Journal article

Experimental design and statistical analysis in aquatic live animal radiotracing studies: A systematic review

Sarah McDonald, Tom Cresswell, Kathryn Hassell, Michael Keough

CRITICAL REVIEWS IN ENVIRONMENTAL SCIENCE AND TECHNOLOGY | TAYLOR & FRANCIS INC | Published : 2021

Abstract

Live animal gamma radioisotope tracing enables the monitoring of real-time contaminant uptake and retention in individual animals. It has been employed by ecotoxicologists to understand how animals respond to a variety of aquatic stressors. The use of the technique increases the complexity of the experimental design, resulting in the production of highly detailed and robust longitudinal data of individual animals. The greater complexity of the statistical models that underpin this data create risks from data being treated incorrectly. A systematic review of the literature was undertaken to comprehensively evaluate the experimental design and statistical approaches employed by current aquatic..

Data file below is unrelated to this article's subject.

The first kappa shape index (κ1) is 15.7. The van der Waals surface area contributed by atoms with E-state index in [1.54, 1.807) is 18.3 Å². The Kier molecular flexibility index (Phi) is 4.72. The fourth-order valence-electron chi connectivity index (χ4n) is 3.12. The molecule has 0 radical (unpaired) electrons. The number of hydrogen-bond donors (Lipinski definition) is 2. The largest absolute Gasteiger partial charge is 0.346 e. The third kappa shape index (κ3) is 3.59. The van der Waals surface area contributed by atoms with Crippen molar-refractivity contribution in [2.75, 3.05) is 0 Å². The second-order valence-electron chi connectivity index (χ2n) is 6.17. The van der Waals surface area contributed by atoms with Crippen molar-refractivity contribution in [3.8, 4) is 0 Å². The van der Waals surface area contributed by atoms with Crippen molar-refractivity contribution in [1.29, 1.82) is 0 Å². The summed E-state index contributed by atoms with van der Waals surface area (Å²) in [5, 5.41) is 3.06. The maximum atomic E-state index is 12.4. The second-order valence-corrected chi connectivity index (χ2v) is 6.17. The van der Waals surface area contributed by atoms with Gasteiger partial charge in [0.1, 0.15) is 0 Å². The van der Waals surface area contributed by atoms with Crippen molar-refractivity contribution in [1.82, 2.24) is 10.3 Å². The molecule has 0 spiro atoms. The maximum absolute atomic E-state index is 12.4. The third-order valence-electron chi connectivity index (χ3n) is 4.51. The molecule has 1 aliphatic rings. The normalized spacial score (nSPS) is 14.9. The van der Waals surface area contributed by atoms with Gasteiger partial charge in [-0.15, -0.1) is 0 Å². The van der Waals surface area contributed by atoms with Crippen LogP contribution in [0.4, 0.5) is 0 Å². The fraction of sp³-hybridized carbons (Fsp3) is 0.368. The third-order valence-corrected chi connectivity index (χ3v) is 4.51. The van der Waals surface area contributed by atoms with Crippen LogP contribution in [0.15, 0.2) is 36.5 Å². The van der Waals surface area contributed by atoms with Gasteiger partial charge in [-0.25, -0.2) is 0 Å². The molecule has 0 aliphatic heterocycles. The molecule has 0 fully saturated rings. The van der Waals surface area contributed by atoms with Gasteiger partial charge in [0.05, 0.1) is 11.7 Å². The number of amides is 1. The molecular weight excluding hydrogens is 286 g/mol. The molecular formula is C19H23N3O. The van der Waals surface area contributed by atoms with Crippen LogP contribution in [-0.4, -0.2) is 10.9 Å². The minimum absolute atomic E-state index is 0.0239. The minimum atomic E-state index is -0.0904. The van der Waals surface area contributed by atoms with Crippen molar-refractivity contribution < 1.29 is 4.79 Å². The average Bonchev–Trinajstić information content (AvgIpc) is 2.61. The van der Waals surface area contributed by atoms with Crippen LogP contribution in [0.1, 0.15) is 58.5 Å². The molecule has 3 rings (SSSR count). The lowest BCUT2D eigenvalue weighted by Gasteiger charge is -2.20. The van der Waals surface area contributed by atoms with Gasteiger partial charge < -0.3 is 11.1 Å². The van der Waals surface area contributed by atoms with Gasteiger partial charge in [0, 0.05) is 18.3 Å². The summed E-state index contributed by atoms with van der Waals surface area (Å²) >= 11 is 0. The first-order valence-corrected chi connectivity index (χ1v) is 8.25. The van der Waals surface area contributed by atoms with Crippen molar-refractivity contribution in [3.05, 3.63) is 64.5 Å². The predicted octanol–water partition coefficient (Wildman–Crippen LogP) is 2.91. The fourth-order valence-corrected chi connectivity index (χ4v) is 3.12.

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University of Melbourne Researchers

Grants

Awarded by IAEA CRP on "Applied radioecological tracers to assess coastal and marine ecosystem health"


Funding Acknowledgements

This study was carried out with the assistance of an Australian Institute of Nuclear Science and Engineering (AINSE) Post-Graduate Research Award and a Holsworth Wildlife Research Endowment Award from the Ecological Society of Australia, both awarded to S. McDonald. This paper was developed as part of an IAEA CRP on "Applied radioecological tracers to assess coastal and marine ecosystem health" (project code K41019). Thank you to M. Metian and F. Oberhansli for their thoughts and discussion on the design of radiotracing experiments with schooling fish species.